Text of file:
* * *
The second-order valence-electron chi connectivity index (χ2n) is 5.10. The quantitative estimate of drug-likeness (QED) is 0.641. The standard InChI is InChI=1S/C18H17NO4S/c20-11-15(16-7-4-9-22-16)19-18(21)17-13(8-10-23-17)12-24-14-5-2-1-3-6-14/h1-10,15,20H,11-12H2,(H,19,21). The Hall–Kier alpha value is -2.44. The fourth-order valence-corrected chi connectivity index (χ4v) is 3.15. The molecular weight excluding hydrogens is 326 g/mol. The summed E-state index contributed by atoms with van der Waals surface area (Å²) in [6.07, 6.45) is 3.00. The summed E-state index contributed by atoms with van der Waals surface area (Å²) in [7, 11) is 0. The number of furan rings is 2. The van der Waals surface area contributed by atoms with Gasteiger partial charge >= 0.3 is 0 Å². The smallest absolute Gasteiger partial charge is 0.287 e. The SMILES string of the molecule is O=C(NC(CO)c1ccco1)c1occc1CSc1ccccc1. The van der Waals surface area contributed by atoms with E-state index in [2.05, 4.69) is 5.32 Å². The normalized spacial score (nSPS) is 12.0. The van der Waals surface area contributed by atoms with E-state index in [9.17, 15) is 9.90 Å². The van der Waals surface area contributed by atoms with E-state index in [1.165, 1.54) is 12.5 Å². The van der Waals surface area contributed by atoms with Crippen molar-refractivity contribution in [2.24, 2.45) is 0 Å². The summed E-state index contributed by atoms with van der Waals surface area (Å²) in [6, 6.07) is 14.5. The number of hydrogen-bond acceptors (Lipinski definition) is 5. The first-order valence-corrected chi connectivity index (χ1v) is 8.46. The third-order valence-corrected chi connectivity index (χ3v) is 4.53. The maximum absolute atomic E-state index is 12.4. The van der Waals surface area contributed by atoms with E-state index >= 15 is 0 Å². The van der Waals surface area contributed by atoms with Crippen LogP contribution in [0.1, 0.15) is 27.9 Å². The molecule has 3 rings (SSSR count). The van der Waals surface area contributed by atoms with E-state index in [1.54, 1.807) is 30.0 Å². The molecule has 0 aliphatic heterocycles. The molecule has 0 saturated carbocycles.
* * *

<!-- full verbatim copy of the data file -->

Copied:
The second-order valence-electron chi connectivity index (χ2n) is 5.10. The quantitative estimate of drug-likeness (QED) is 0.641. The standard InChI is InChI=1S/C18H17NO4S/c20-11-15(16-7-4-9-22-16)19-18(21)17-13(8-10-23-17)12-24-14-5-2-1-3-6-14/h1-10,15,20H,11-12H2,(H,19,21). The Hall–Kier alpha value is -2.44. The fourth-order valence-corrected chi connectivity index (χ4v) is 3.15. The molecular weight excluding hydrogens is 326 g/mol. The summed E-state index contributed by atoms with van der Waals surface area (Å²) in [6.07, 6.45) is 3.00. The summed E-state index contributed by atoms with van der Waals surface area (Å²) in [7, 11) is 0. The number of furan rings is 2. The van der Waals surface area contributed by atoms with Gasteiger partial charge >= 0.3 is 0 Å². The smallest absolute Gasteiger partial charge is 0.287 e. The SMILES string of the molecule is O=C(NC(CO)c1ccco1)c1occc1CSc1ccccc1. The van der Waals surface area contributed by atoms with E-state index in [2.05, 4.69) is 5.32 Å². The normalized spacial score (nSPS) is 12.0. The van der Waals surface area contributed by atoms with E-state index in [9.17, 15) is 9.90 Å². The van der Waals surface area contributed by atoms with E-state index in [1.165, 1.54) is 12.5 Å². The van der Waals surface area contributed by atoms with Crippen molar-refractivity contribution in [2.24, 2.45) is 0 Å². The summed E-state index contributed by atoms with van der Waals surface area (Å²) in [6, 6.07) is 14.5. The number of hydrogen-bond acceptors (Lipinski definition) is 5. The first-order valence-corrected chi connectivity index (χ1v) is 8.46. The third-order valence-corrected chi connectivity index (χ3v) is 4.53. The maximum absolute atomic E-state index is 12.4. The van der Waals surface area contributed by atoms with E-state index >= 15 is 0 Å². The van der Waals surface area contributed by atoms with Crippen LogP contribution in [0.1, 0.15) is 27.9 Å². The molecule has 3 rings (SSSR count). The van der Waals surface area contributed by atoms with E-state index in [1.54, 1.807) is 30.0 Å². The molecule has 0 aliphatic heterocycles. The molecule has 0 saturated carbocycles.